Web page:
State of the Arts: Factors Influencing Ontario Elementary Teachers' Performing Arts Instruction
Arts Education , Elementary Education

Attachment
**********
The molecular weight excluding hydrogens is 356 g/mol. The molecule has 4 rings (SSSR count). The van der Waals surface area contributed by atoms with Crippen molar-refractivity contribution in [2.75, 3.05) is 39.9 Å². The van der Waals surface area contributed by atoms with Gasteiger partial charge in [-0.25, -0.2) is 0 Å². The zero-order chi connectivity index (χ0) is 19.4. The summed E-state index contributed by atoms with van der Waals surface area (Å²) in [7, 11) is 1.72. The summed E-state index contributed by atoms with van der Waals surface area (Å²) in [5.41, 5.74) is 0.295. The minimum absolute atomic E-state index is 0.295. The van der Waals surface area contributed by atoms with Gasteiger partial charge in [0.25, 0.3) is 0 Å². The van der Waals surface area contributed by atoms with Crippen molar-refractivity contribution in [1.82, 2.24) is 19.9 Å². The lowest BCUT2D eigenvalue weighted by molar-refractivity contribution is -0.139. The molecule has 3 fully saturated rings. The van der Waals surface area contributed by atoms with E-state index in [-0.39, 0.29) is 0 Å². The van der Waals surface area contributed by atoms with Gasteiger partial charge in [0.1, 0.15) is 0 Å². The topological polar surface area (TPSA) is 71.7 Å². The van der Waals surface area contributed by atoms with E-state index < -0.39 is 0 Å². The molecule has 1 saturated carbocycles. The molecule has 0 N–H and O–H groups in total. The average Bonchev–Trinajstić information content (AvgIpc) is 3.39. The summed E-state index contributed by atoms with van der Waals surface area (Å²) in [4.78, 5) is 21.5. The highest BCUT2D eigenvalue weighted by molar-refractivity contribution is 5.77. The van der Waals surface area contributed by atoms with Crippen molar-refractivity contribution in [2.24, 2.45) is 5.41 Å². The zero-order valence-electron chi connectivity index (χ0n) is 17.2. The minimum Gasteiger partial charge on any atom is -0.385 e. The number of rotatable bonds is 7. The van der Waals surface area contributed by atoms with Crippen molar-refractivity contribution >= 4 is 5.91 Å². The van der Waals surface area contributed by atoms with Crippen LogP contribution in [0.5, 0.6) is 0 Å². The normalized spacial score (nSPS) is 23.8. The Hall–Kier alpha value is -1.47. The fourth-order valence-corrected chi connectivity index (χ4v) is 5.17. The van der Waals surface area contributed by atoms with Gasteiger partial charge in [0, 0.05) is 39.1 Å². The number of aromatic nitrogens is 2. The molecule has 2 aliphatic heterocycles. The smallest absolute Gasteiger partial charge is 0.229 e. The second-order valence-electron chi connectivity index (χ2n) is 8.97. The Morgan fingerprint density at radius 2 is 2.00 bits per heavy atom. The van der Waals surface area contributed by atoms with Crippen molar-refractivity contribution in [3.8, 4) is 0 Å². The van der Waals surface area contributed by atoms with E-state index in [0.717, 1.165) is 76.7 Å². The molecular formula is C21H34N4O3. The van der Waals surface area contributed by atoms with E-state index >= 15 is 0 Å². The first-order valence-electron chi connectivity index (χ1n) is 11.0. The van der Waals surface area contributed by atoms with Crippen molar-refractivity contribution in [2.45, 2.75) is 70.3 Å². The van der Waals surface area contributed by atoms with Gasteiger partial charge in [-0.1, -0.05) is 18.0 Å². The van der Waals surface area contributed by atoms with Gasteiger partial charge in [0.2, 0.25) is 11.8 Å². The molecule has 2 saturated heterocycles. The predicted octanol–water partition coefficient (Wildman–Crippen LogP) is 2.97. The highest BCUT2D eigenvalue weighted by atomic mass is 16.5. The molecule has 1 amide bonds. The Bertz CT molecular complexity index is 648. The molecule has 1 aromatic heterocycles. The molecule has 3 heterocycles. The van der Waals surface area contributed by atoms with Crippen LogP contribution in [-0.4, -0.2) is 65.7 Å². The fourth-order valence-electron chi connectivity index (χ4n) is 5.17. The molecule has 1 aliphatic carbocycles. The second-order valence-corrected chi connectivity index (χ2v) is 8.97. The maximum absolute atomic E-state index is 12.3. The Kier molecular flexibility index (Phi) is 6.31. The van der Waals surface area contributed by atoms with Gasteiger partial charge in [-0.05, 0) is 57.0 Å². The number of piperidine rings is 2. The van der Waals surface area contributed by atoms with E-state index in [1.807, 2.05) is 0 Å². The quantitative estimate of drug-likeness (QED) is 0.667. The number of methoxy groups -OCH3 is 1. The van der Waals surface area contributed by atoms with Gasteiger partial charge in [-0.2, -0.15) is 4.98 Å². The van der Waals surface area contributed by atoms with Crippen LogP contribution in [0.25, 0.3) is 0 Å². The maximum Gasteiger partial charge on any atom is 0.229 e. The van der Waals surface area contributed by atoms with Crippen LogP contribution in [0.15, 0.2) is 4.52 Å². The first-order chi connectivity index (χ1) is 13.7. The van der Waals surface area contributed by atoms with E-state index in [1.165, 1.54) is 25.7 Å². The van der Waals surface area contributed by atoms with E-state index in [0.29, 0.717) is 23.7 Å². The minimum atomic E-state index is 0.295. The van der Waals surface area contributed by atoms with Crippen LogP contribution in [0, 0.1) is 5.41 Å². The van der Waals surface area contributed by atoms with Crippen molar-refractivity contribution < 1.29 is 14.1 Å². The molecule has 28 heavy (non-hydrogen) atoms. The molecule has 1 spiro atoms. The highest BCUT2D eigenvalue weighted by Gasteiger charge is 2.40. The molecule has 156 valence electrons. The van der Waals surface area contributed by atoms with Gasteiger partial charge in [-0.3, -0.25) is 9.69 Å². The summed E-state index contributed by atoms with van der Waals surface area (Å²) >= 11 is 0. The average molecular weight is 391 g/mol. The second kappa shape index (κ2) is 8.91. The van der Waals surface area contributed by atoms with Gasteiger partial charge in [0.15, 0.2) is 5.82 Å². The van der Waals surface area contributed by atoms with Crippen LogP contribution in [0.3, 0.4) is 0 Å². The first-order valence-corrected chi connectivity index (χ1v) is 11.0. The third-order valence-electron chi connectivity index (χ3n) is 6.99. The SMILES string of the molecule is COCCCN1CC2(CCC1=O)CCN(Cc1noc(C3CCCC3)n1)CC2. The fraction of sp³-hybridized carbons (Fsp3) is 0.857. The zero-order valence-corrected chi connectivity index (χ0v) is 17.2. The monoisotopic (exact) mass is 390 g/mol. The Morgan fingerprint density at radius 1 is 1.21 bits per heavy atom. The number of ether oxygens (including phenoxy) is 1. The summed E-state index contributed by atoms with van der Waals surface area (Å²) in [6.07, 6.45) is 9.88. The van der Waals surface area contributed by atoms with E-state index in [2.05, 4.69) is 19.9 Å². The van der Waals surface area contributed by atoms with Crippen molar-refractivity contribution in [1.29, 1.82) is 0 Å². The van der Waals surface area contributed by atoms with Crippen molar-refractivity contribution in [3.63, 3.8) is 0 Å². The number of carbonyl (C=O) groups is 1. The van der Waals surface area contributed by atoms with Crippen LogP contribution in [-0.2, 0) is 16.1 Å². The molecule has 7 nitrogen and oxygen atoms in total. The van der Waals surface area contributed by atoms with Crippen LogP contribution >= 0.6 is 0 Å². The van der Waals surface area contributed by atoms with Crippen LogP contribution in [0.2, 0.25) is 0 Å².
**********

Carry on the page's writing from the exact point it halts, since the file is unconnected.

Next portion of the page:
This thesis examines Ontario elementary teachers perceptions of their teaching of the performing arts (i.e., music, drama, and dance), through responses to an online survey. Participants (N = 138) described multiple aspects of their training and experiences in the performing arts, their comfort in teaching the performing arts, and the degree to which they thought they were teaching the expectations in the curriculum document. The document “The Arts, Grades 1-8, 2009” clearly describes (a) many benefits of performing arts practice, (b) elements of practice and instruction in each performing arts area, (c) how the creative process is a part of and enhanced by participation in these activities, and (d) guidelines for assessment of and through the arts, in addition to (e) describing the many mandated specific expectations for each subject and Grade level. However, few studies have addressed the training and experience of the teachers of the performing arts, and there is a pressing need for baseline data about performing arts instruction to inform hiring, certification, and professional development policies. Descriptive statistics are presented which detail many varied elements of performing arts instruction in Ontario schools, and ANOVAs are used to compare the differences between training groups on teachers perceptions of their comfort, the frequency and duration of their instruction, and their adherence to the curricular expectations. Analyses revealed that participant teachers with high levels of training and experience reported significantly higher levels of comfort and effectiveness in their performing arts instruction than teachers with low or no training in the performing arts. Analyses also showed that participants with low amounts of formal training and limited experiences in the art form can perceive themselves as comfortable and effective at teaching the performing arts. These participants rated themselves significantly higher than participants with no training or experience. Structural conditions and broad baseline data are also presented.